Is the End Near for Jaguar X-type?

By: Mike Bartley

Earlier this year, Ford announced that they have sold majority of the luxury brand Aston Martin. Following the sale of the famous car brand, rumor has it that the Jaguar brand will be the next on the auction block as the Dearborn-based car manufacturer continues to battle losses in the market.

Although Ford has remained silent about the possibility of selling Jaguar off, a new rumor is milling around the auto industry which concerns the British luxury car brand. It seems that the restructuring plan taken by Jaguar will see the demise of the brand's flagship - the Jaguar X Type. The decision to cut the brand's best selling model may be a part of the new plan which focuses on lesser production but more profits. This strategy has already been seen by the auto industry being implemented by German car manufacturer Porsche.

For the past years, the Jaguar X Type may have earned the praise of automotive experts but has apparently not attracted the attention of car buyers. It can be remembered that Aston Martin was sold by the struggling Ford Motor Company since the company is undergoing restructuring plans which involves increasing their funds. After Aston Martin's departure, Jaguar is pushed as Ford's ultra luxury brand. This was seen by experts in the auto industry as a good sign for the British Jaguar.

This development though has not helped Jaguar as evident in its sales for the past months. Furthermore, the X-Type failed to generate interest among car buyers as much as the company hoped it would. Since its introduction in 2001, the X-Type has only managed to take away a small portion of the market away from the BMW 3 Series. In fact, the X-Type's ineffectiveness at generating interest in the brand is shown by the fact that it has failed to reach the goals set for it by Jaguar.

In its debut year, Jaguar expected to sell 170,000 units of the X-Type per year. Sadly for Jaguar though, the X-Type has even failed to reach its 100,000th sale.

The entry-level luxury car X-Type is derived from the Ford Mondeo vehicle and shares the same platform with it. The X-type is currently Jaguar's smallest sedan. The sedan is being produced at Jaguar's assembly facility in Halewood, England. According to the car company, the parts used on the assembly of the X-Type come from different sources. It was reported that ten percent of the parts used on the X-type are manufactured by Jaguar while twenty percent are from Ford. The rest are manufactured by different parts manufacturers. These parts can be replaced by aftermarket parts such as to enhance the sedan's performance.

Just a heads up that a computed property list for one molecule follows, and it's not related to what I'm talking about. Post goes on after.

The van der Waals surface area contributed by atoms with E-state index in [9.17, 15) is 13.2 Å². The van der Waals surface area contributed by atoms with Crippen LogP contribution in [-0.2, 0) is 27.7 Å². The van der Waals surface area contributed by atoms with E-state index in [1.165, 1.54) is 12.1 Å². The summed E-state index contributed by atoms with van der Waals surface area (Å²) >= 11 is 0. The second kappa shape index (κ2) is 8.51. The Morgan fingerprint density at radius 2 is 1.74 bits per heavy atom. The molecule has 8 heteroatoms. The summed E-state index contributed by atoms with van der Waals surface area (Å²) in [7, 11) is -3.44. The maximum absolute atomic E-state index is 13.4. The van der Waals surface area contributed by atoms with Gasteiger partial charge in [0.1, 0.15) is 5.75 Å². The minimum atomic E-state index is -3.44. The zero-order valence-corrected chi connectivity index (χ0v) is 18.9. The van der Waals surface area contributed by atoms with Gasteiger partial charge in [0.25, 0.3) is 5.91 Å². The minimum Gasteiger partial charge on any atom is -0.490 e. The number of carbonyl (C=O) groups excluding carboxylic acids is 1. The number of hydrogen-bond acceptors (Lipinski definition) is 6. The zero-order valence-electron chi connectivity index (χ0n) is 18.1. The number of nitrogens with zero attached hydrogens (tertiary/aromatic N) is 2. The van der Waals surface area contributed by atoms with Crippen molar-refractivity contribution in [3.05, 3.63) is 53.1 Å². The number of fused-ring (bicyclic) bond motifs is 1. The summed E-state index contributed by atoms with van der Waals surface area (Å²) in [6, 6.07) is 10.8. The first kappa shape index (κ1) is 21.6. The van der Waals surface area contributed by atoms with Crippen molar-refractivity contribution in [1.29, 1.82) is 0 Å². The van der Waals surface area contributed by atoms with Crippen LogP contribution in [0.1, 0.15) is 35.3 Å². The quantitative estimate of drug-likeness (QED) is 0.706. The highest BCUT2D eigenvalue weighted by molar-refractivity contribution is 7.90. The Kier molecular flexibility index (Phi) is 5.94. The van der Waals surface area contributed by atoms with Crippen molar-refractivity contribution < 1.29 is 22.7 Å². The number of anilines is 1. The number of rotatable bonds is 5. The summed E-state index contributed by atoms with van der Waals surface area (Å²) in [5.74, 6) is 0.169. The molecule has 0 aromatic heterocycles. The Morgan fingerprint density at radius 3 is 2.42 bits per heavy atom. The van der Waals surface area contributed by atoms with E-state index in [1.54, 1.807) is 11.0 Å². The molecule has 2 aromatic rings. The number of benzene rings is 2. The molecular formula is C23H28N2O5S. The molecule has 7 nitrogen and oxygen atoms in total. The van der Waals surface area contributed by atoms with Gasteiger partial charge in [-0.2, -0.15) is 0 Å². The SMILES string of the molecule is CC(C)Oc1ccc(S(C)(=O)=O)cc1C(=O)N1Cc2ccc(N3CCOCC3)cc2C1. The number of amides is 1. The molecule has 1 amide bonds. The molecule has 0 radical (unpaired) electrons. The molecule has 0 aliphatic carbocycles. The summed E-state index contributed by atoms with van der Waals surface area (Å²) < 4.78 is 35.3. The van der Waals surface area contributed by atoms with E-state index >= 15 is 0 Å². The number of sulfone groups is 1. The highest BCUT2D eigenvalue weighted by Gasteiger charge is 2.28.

Although the X-Type achieved a respectable success in the auto market, the model has not succeeded in turning a profit for Jaguar which Ford badly needs at this point in time. In response to talks that the X-Type may be taken out of Jaguar's lineup, Jaguar Australia's Managing Director David Blackhall has this to say: "The plan in relation to the X-Type is not resolved. There are a number of studies underway in the UK, and a number of alternatives are being considered - including doing nothing at all."

If indeed the X-Type is cut from Jaguar's lineup, Jaguar Australia will be affected negatively. Last year, the company sold 1,071 units of Jaguar X-Types in the said country.

While the X-Type may be cut from Jaguar's lineup, there is good news for the company in the form of the Jaguar XF. This particular model may be what could save Jaguar from further losses. Talking about the XF, Blackhall has this to say: "Without talking too much about our future product plans, there are a lot of variations on this (XF) theme. There's also a much more robust engine strategy with (the XF) than in the past." Blackhall also pointed out the company's expectation for the XF by saying that: "We see this car multiplying itself in a way that the previous S-Type was unable to, and therefore accessing different niches in the market and adding to our volume base, which we see substituting somewhat for the X-Type. I'm not saying the two cars appeal to the same customer, but perhaps as we de-emphasize X-Type a bit, (XF) fills the gap to some degree."

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